Nigeria

Introduction to the Nigeria Site
of the Global Feminisms Project

Elisha Renne and Ronke Olawale

Two sets of interviews have been completed for the Nigeria Site. Ronke Olawale completed seven interviews in South West Nigeria in November of 2019. Elisha Renne conducted five interviews in Abuja, Kano, and Zaria, in Northern Nigeria, in January-February 2020. These interviewees focus on a range of issues which include girl child and women’s education, domestic violence, women’s legal (state and Islamic) rights; and eco-feminism.

Resources


The forthcoming timeline has been prepared by Sydney Smith for the Global Feminisms Project during the 2019-2020 academic year.


Overview of the Nigeria Site and Interviews

By Elisha Renne

The country of Nigeria, located in West Africa, consists of three major regions which are associated with particular ethnic groups—Yoruba, Igbo, or Hausa—and religions—Christian, Muslim, or various traditional religions. Southwestern Nigeria is populated mainly by Yoruba speakers, who are either Christians or Muslims, while Southeastern Nigeria is a predominantly Igbo and Christian. Northern Nigeria is populated mainly by Hausa people who are Muslim, although there are many small ethnic groups throughout the region who may be Christian or Muslim.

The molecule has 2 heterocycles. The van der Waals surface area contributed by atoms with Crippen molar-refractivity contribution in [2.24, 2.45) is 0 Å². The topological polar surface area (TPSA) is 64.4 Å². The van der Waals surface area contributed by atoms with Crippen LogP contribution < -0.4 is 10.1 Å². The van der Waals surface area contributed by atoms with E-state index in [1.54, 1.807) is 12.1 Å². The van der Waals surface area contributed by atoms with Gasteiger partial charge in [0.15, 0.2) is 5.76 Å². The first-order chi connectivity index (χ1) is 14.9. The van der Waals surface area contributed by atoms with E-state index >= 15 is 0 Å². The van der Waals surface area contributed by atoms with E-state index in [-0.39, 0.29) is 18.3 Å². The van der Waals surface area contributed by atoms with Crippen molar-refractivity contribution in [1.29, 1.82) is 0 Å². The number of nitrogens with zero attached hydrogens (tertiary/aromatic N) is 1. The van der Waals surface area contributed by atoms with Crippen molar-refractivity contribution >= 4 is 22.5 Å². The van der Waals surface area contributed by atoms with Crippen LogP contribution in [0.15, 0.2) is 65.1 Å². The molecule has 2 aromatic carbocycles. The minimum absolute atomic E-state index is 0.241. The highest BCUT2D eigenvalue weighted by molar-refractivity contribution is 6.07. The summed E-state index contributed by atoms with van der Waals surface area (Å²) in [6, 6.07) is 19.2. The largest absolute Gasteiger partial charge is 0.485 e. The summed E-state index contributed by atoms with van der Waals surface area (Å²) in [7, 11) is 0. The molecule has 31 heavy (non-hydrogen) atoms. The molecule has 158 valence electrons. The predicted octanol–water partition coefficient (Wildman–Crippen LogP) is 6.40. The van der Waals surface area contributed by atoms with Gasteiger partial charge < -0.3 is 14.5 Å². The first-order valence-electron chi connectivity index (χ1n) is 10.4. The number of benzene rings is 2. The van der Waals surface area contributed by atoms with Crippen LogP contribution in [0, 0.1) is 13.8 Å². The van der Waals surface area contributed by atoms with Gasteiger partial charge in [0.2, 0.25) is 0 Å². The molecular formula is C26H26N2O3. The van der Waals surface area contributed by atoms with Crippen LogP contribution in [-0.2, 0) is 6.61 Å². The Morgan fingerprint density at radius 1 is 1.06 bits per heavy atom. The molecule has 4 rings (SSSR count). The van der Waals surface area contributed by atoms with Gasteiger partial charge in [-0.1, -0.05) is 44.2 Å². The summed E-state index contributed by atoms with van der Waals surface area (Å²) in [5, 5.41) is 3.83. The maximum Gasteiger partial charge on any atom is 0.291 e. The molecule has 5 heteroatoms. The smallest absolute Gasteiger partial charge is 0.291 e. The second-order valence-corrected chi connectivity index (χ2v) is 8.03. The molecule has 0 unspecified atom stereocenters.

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            In northern Nigeria, these different social identities are associated with particular histories which affect how women perceive gender roles and feminist perspectives there. For example, during the reign of 19th century Sokoto Caliphate which began in 1804, much of the area north of the Niger and Benue rivers was controlled by Fulani, another ethnic group, and Hausa leadership. Islam became the predominant religion in the region and the first Sultan of Sokoto, Shehu dan Fodio, supported Muslim women’s knowledge of the Qur’ān and hadith. His daughter, Nana Asma’u, famously endeavored to promote Islamic learning among women in Degel (near the city of Sokoto) in northwestern Nigeria. The region was renamed the Protectorate of Northern Nigeria after its seizure and annexation by British colonial officers by 1903; it became part of the British Colony and Protectorate of Nigeria in 1914. In Northern Nigeria, colonial officials implemented the policy known as “indirect rule,” relying on the emirs (kings) of the different regions of the North to enforce British colonial policies and taxation. They also forbade most missionary activity except for mainly southern areas of Northern Nigeria so as not to disturb the emirs who were Islamic political leaders. Thus, while Islamic education for men and boys as well as some women and girls prevailed in most areas, missionaries established churches where western education was taught—mainly to young boys and young men—in order for converts to read the Bible. Girls, who were expected to marry when young, were not seen as needing such education.